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Death of a legend


His achievements earned him the nickname "King of the Mountain".

He was also dubbed "Peter Perfect" after holding more pole positions and winning more races than anyone since the start of the Australian Touring Car Championship in 1960.

Brock’s pedigree in racing also ran in the family, his great-great-uncle Henry James the founder of the RACV and organiser of Australia’s first ever motorsport event.

Brock debuted in a homemade sports sedan in 1967.

The converted Austin A30 - built in a henhouse - put him on the map with more than 100 wins, including the Australian Sports Sedan Championship.

The racing driver, who later became synonymous with Holden’s racing prowess, won his big break in 1969, when the new Holden Dealer Team’s manager Harry Firth offered him a seat in a Holden Monaro GTS 350.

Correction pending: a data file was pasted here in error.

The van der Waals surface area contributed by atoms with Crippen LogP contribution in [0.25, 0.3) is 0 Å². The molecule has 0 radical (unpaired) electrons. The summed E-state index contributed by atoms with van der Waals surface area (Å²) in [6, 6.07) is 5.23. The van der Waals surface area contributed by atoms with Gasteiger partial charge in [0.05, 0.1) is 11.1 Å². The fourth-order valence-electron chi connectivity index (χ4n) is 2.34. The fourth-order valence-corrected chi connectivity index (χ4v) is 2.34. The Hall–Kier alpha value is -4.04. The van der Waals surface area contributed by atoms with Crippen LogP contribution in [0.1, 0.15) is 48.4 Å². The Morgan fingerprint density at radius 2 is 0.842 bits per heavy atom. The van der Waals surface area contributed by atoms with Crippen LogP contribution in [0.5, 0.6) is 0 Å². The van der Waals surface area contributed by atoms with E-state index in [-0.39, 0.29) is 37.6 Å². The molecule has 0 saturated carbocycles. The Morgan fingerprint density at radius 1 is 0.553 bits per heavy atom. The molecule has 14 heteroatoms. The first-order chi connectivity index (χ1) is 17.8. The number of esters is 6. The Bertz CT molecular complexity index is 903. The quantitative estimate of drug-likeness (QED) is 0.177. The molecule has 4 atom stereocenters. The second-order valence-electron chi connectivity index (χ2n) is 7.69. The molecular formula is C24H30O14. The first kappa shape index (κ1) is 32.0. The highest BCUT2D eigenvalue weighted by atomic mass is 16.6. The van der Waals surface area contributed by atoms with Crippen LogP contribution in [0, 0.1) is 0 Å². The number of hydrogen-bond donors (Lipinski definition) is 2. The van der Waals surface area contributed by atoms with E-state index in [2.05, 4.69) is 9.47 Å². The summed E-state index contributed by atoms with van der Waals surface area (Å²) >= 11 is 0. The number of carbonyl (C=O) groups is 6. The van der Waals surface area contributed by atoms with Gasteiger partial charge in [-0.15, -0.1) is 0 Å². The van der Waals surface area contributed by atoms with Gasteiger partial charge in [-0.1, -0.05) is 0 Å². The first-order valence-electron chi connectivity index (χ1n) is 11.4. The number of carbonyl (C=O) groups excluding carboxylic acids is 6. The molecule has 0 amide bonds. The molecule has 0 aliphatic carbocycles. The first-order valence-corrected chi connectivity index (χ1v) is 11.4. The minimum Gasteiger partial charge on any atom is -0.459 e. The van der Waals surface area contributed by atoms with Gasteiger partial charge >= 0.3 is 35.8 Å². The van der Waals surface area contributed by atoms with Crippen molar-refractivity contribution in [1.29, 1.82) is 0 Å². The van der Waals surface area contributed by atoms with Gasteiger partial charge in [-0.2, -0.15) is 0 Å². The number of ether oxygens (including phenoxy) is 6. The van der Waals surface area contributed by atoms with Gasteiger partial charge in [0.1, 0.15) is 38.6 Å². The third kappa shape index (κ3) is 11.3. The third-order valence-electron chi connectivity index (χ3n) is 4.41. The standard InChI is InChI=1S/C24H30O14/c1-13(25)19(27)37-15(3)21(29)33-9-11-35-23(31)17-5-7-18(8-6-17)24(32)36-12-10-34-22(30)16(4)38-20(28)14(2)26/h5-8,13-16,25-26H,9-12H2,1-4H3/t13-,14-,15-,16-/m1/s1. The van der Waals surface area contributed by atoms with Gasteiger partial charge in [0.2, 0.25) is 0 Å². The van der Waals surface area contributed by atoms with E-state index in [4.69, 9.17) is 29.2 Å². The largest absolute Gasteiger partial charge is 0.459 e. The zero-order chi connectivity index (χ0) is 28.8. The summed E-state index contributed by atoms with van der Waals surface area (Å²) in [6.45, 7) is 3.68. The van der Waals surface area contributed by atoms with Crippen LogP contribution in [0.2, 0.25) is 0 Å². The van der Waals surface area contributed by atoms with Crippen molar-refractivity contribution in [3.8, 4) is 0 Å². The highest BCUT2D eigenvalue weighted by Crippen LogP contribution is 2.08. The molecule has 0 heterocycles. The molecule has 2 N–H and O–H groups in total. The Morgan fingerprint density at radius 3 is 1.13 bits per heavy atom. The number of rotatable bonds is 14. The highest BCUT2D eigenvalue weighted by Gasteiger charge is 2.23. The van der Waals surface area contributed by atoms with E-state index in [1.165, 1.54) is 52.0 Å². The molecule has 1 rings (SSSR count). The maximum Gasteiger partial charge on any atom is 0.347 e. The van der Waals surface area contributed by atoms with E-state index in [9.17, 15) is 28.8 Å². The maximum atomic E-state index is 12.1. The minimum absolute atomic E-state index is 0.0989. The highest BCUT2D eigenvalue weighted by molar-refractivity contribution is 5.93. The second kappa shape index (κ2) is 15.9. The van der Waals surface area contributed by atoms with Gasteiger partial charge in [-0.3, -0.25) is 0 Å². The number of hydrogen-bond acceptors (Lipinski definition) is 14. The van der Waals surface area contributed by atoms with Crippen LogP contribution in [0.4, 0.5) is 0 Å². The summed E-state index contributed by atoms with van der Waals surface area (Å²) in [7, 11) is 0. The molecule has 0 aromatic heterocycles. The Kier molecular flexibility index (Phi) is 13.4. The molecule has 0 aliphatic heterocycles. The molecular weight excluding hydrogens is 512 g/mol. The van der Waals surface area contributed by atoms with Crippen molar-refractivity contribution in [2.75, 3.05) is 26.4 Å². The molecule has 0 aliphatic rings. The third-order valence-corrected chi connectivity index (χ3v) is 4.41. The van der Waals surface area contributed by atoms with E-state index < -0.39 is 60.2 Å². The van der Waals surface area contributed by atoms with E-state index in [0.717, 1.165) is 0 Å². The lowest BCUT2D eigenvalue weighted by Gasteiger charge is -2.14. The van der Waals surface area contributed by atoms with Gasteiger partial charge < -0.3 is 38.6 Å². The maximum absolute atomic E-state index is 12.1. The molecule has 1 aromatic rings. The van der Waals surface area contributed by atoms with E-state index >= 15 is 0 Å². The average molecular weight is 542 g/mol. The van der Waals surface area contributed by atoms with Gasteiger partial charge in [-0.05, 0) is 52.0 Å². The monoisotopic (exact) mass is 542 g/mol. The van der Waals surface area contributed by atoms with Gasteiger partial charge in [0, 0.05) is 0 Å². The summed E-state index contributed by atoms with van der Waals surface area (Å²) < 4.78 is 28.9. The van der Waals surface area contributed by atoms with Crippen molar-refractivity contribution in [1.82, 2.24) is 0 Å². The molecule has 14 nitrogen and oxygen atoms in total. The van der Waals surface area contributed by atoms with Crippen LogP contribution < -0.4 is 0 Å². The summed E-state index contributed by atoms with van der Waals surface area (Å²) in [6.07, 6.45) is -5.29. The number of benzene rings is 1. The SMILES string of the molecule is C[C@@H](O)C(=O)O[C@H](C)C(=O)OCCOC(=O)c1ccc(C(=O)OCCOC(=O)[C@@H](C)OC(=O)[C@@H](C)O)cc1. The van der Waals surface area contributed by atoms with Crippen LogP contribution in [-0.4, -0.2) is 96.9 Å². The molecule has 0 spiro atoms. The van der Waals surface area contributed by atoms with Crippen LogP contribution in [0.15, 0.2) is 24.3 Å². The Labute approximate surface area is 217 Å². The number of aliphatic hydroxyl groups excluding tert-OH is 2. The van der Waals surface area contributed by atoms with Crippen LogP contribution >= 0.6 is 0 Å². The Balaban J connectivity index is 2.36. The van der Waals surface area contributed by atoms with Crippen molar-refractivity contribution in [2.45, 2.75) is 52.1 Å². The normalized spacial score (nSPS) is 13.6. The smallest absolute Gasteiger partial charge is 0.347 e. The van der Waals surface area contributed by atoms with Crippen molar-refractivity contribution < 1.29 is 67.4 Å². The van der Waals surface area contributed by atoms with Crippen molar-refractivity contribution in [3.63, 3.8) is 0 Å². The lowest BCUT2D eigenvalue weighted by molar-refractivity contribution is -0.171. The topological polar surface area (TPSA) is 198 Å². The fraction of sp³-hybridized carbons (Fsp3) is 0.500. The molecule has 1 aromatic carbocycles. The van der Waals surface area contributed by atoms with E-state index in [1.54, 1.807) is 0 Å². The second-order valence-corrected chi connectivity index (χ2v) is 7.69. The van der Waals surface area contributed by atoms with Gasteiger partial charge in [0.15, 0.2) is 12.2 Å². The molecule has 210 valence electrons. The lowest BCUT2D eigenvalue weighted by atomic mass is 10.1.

He was third in that race and three years later driving a Torana XU1, won his first Bathurst title.

In 1980, Brock established the Special Vehicles unit, which went on to build 4000 highly sought-after "Brock Special" vehicles.

Brock retired from full-time V8 Supercar racing in 1997, firmly establishing himself as one of Australia's sporting greats.

The UK Motor Sport magazine rated Peter Brock as among the top 20 most exciting drivers of all time.

Brock spent his "retirement" with charity fund-raising and targa-style tarmac racing.

He also supported road safety initiatives and created the Peter Brock Foundation, which has a focus on helping disadvantaged youth.

For a time, Brock was also on the Australian Grand Prix board, which he joined in 1998, and was sought for his skills as a motivational speaker.